[The professor’s] shock was compounded by the fact that work on this dossier, known as a Family Record, had started without his knowledge. He had only discovered its existence by accident long after the details of his home life had begun to be recorded. Furthermore, it was only after an eight-month battle with his local health board that he managed to obtain a redacted version of the document, which began to be compiled after an acrimonious break-up with his wife which led to a protracted legal row over access to their two children.

Initially pushed through with little opposition, the plan is now causing political grief for the ruling Scottish Nationalist Party of Nicola Sturgeon. Ruth Davidson, leader of the third-place Scottish Conservative Party, has called for rethinking the scheme, and now Scottish Labour Party leader Kezia Dugdale has suggested a halt to its implementation, while still favoring it in principle. The scheme is set to become effective for Scotland as a whole on August 1.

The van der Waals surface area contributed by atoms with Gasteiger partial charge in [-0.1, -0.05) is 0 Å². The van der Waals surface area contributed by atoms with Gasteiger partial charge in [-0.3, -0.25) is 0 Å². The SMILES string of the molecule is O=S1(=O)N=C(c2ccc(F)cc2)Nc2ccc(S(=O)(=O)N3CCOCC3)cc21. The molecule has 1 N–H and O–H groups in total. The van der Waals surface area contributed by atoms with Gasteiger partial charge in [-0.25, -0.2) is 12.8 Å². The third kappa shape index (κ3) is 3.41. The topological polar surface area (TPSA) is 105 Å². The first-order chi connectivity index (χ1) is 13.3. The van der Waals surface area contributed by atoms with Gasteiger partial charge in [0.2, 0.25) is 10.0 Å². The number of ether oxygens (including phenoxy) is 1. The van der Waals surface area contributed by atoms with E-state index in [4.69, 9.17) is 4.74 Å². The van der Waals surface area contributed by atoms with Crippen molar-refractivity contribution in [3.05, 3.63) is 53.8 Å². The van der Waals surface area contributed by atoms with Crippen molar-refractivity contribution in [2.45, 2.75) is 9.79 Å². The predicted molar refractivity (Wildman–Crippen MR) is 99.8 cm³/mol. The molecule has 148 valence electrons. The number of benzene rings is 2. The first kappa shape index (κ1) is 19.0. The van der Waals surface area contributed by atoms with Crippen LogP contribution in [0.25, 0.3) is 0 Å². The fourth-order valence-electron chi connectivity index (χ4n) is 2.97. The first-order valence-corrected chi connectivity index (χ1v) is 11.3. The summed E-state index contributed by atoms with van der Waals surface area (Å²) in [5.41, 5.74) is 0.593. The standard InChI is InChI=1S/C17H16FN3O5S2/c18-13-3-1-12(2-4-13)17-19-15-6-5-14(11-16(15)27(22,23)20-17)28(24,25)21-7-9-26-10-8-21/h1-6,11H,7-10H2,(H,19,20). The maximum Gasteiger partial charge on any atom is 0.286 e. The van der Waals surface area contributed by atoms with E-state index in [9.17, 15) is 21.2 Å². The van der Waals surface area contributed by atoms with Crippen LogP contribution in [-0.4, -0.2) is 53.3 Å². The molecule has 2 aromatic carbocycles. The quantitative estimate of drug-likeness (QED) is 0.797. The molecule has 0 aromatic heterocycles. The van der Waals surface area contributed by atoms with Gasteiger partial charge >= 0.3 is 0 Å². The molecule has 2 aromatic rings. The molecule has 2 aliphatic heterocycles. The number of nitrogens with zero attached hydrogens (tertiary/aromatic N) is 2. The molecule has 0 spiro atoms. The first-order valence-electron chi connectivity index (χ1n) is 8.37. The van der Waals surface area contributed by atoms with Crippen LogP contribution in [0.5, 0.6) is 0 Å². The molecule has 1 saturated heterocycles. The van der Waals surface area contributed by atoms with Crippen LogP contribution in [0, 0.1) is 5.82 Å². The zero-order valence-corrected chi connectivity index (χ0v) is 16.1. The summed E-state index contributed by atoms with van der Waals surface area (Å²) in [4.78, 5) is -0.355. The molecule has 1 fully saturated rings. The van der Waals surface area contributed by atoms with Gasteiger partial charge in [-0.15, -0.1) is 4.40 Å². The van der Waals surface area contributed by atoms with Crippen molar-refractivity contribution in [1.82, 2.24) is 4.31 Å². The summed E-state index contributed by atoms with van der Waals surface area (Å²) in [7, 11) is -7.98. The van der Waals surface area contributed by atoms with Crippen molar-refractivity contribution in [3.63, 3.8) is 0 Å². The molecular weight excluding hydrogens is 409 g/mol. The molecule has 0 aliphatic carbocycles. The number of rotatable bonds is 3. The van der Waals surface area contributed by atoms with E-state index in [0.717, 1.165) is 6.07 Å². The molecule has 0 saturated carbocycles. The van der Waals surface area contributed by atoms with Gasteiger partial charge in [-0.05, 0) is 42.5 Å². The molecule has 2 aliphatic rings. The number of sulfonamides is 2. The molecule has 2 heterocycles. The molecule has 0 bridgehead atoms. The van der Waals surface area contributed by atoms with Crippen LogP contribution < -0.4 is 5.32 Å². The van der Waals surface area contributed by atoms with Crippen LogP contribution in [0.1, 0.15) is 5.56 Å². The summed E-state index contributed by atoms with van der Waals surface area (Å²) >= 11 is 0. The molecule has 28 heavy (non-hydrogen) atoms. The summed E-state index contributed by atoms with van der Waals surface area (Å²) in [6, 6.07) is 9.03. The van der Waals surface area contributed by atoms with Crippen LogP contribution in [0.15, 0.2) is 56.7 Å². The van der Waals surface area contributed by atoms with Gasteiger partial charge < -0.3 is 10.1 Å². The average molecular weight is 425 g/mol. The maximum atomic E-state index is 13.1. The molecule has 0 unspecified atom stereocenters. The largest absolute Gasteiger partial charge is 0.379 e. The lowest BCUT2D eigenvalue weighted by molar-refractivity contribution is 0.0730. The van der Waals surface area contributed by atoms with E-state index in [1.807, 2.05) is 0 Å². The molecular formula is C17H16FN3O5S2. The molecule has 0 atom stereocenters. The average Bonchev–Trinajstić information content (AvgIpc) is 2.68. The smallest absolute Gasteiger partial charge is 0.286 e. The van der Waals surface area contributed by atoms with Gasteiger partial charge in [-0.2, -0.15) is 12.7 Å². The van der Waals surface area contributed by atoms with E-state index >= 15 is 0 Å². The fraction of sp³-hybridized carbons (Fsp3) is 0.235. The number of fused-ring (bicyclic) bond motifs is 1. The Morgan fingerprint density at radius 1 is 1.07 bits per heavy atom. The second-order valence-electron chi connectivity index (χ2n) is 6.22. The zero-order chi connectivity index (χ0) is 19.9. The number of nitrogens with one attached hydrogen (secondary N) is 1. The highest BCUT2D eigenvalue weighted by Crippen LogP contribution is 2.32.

Tragic cases like that of 11-week-old Caleb Ness, the Edinburgh baby killed by his father despite the involvement of social work and health staff, have convinced the Scottish Government that action has to be taken. Indeed, the Named Person approach has the support of many organisations within civic Scotland, including children’s charities and teaching unions, who believe it will help struggling families and prevent tragedies…. In general, health visitors will act as Named Persons for pre-school children, with head teachers taking up the mantle as they get older.